Republican and Democratic aides said they expect the Monday vote to fail unless at least one GOP senator supports the measure. Not that either side would mind terribly: Democrats could say the GOP is standing in the way of reform, and Republicans could say the bill's flaws would cause the economy more harm than good.
Still, the measure's long-term prospects seem promising. Aides on both sides said they expect it to remain in limbo until Shelby and Dodd strike a deal or end talks. Senate Majority Leader Harry M. Reid (D-Nev.) could then move to revive the bill, possibly within days, although negotiations could extend longer.
Dodd and Shelby exhibited Sunday the differing tones that have epitomized their months of on-again, off-again negotiations.
Dodd was animated, clearly eager to complete the legislation. "We need to move forward," he said. "Tomorrow, if another crisis occurred in the country, we're no better off than we were in the fall of 2008."
Shelby, soft-spoken and stoic, appeared willing to hold out in hopes of winning concessions on elements of the bill. "This is a very complicated piece of legislation," he said. "It's very tedious. . . . I think we're closer than we've ever been. Will we get a bill by tomorrow? I doubt it."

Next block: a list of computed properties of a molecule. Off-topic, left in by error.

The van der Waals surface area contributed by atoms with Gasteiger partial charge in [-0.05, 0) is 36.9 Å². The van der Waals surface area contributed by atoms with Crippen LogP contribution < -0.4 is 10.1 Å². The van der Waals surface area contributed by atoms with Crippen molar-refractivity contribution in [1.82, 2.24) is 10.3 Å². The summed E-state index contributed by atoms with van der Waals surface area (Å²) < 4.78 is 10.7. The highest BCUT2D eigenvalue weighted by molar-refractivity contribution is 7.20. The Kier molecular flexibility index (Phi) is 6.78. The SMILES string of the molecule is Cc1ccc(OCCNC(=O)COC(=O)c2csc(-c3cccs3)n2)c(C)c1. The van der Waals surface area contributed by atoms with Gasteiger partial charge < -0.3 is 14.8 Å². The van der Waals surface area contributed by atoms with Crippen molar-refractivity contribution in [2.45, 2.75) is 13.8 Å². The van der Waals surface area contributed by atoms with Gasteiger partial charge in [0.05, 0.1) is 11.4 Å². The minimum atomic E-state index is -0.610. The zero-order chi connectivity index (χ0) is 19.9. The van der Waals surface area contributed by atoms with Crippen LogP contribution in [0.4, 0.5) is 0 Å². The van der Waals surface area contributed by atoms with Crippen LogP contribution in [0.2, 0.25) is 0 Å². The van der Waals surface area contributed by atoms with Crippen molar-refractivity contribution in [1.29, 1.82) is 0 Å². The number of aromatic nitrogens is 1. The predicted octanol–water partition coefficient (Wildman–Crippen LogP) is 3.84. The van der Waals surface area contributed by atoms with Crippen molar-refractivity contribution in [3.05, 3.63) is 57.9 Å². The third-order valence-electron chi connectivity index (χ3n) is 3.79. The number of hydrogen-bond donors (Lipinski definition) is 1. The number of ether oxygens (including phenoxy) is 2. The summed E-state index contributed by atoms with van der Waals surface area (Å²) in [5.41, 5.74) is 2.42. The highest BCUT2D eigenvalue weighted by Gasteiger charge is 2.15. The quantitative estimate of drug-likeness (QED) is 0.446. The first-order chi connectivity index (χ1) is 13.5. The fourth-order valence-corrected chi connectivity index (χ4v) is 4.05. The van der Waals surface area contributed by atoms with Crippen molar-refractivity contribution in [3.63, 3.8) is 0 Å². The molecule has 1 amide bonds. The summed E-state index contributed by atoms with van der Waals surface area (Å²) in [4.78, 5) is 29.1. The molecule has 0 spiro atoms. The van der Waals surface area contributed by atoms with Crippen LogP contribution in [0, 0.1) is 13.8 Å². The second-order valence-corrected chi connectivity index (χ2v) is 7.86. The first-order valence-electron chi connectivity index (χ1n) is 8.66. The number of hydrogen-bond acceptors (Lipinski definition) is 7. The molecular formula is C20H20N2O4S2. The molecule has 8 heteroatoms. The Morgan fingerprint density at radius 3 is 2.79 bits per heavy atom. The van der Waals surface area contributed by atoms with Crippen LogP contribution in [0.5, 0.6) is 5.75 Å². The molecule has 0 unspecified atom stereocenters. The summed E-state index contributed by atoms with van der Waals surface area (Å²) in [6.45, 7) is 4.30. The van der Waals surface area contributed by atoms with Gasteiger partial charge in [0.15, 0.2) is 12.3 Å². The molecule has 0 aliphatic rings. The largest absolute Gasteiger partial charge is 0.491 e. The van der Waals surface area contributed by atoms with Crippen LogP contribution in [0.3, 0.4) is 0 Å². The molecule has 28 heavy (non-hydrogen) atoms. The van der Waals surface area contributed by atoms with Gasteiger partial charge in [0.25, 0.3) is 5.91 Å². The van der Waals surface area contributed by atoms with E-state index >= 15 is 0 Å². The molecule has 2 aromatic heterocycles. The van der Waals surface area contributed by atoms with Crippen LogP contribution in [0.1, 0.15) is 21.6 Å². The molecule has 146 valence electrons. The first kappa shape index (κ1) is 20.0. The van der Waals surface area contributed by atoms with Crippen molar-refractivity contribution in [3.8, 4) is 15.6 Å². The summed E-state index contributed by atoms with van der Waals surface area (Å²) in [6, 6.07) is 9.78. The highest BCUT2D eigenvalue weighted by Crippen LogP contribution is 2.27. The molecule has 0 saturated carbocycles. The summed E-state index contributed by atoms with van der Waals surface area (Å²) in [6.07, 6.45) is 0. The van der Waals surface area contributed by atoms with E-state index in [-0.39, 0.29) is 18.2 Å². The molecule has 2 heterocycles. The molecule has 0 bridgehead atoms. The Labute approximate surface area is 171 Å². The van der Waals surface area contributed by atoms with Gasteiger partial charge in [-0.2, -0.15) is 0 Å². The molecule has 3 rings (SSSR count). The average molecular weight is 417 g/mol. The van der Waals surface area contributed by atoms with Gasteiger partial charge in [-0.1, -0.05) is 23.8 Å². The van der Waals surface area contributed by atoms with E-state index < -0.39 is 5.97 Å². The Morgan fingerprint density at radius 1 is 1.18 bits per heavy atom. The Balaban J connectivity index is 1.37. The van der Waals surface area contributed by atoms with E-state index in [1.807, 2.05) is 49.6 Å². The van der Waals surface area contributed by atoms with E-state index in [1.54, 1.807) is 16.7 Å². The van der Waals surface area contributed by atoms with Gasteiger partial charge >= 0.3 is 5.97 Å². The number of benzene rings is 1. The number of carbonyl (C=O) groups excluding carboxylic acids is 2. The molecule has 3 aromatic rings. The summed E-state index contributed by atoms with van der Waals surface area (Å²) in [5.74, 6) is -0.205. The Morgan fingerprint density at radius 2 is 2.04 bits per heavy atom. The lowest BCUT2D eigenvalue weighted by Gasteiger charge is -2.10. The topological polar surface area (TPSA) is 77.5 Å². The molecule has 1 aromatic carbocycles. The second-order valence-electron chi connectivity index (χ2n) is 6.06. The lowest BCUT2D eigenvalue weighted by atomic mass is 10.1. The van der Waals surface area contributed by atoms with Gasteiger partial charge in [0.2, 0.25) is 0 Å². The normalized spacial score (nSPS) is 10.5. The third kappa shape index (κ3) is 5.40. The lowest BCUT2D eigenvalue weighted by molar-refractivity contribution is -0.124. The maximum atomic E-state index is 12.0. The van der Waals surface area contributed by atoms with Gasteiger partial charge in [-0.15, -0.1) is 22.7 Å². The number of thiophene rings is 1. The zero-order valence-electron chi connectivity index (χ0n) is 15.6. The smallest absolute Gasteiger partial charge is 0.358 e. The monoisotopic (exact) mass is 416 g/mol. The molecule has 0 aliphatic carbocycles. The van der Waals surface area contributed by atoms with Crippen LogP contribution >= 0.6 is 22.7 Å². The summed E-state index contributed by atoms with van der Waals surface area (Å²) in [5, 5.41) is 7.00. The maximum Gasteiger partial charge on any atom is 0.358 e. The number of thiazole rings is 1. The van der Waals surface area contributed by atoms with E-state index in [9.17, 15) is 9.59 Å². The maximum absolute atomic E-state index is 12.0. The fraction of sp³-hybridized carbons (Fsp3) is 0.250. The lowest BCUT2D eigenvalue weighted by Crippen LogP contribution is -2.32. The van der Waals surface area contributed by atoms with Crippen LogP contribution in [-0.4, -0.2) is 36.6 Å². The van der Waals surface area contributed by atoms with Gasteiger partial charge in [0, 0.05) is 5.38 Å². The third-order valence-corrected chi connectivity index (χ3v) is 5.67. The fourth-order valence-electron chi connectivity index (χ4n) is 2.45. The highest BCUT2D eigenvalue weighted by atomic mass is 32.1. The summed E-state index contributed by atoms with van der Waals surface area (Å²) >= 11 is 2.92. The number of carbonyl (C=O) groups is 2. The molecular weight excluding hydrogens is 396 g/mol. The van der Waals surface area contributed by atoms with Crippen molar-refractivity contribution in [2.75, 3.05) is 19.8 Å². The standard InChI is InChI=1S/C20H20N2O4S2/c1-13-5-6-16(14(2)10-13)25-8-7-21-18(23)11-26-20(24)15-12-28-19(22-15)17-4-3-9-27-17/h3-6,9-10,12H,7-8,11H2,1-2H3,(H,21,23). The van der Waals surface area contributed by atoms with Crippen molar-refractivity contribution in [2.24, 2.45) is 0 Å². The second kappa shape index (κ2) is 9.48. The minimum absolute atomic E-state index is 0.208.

Both men repeated assurances that "we're getting there," saying their staffs were continuing to work out details. But it was unclear how far they remained from the finish line. Asked whether the remaining differences represented a matter of inches, Shelby said, "Inches sometimes are miles."
Dodd's 1,400-page bill, which recently passed the banking committee on a party-line vote, would, among other things, create a bureau housed within the Federal Reserve to protect consumers against abuses in mortgages and other loans. It would also set up a council of regulators to monitor for risks to the financial system, establish oversight of the vast derivatives market and give the government power to wind down large, troubled financial firms.